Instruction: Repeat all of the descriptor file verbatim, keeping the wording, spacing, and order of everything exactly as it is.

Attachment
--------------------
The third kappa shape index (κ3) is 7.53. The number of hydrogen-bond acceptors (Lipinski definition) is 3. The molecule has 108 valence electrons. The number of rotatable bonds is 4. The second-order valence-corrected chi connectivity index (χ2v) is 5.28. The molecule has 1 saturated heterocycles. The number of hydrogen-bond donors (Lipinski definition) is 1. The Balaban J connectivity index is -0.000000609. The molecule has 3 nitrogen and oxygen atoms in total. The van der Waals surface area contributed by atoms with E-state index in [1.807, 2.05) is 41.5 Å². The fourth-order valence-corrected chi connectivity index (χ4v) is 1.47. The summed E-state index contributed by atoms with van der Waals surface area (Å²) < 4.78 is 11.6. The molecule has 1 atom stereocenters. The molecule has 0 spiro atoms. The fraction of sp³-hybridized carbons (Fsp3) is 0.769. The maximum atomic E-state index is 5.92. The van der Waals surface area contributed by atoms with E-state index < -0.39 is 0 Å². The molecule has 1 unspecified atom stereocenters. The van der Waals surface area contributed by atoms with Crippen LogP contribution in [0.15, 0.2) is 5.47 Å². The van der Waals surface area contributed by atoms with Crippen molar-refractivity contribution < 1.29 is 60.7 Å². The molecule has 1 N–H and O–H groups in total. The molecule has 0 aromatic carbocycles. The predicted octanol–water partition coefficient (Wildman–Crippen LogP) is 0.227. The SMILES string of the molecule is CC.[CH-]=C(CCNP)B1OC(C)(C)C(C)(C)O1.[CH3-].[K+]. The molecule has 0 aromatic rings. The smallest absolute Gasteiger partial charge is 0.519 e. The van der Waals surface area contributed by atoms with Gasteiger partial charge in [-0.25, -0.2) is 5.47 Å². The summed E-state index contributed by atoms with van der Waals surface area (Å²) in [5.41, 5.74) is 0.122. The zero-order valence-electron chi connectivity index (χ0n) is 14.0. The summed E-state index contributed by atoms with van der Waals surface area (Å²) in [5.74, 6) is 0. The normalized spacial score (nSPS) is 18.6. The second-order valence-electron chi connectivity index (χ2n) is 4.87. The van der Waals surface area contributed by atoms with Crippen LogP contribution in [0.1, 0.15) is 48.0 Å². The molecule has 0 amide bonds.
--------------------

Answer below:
The third kappa shape index (κ3) is 7.53. The number of hydrogen-bond acceptors (Lipinski definition) is 3. The molecule has 108 valence electrons. The number of rotatable bonds is 4. The second-order valence-corrected chi connectivity index (χ2v) is 5.28. The molecule has 1 saturated heterocycles. The number of hydrogen-bond donors (Lipinski definition) is 1. The Balaban J connectivity index is -0.000000609. The molecule has 3 nitrogen and oxygen atoms in total. The van der Waals surface area contributed by atoms with E-state index in [1.807, 2.05) is 41.5 Å². The fourth-order valence-corrected chi connectivity index (χ4v) is 1.47. The summed E-state index contributed by atoms with van der Waals surface area (Å²) < 4.78 is 11.6. The molecule has 1 atom stereocenters. The molecule has 0 spiro atoms. The fraction of sp³-hybridized carbons (Fsp3) is 0.769. The maximum atomic E-state index is 5.92. The van der Waals surface area contributed by atoms with E-state index < -0.39 is 0 Å². The molecule has 1 unspecified atom stereocenters. The van der Waals surface area contributed by atoms with Crippen LogP contribution in [0.15, 0.2) is 5.47 Å². The van der Waals surface area contributed by atoms with Crippen molar-refractivity contribution < 1.29 is 60.7 Å². The molecule has 1 N–H and O–H groups in total. The molecule has 0 aromatic carbocycles. The predicted octanol–water partition coefficient (Wildman–Crippen LogP) is 0.227. The SMILES string of the molecule is CC.[CH-]=C(CCNP)B1OC(C)(C)C(C)(C)O1.[CH3-].[K+]. The molecule has 0 aromatic rings. The smallest absolute Gasteiger partial charge is 0.519 e. The van der Waals surface area contributed by atoms with Gasteiger partial charge in [-0.25, -0.2) is 5.47 Å². The summed E-state index contributed by atoms with van der Waals surface area (Å²) in [5.41, 5.74) is 0.122. The zero-order valence-electron chi connectivity index (χ0n) is 14.0. The summed E-state index contributed by atoms with van der Waals surface area (Å²) in [5.74, 6) is 0. The normalized spacial score (nSPS) is 18.6. The second-order valence-electron chi connectivity index (χ2n) is 4.87. The van der Waals surface area contributed by atoms with Crippen LogP contribution in [0.1, 0.15) is 48.0 Å². The molecule has 0 amide bonds.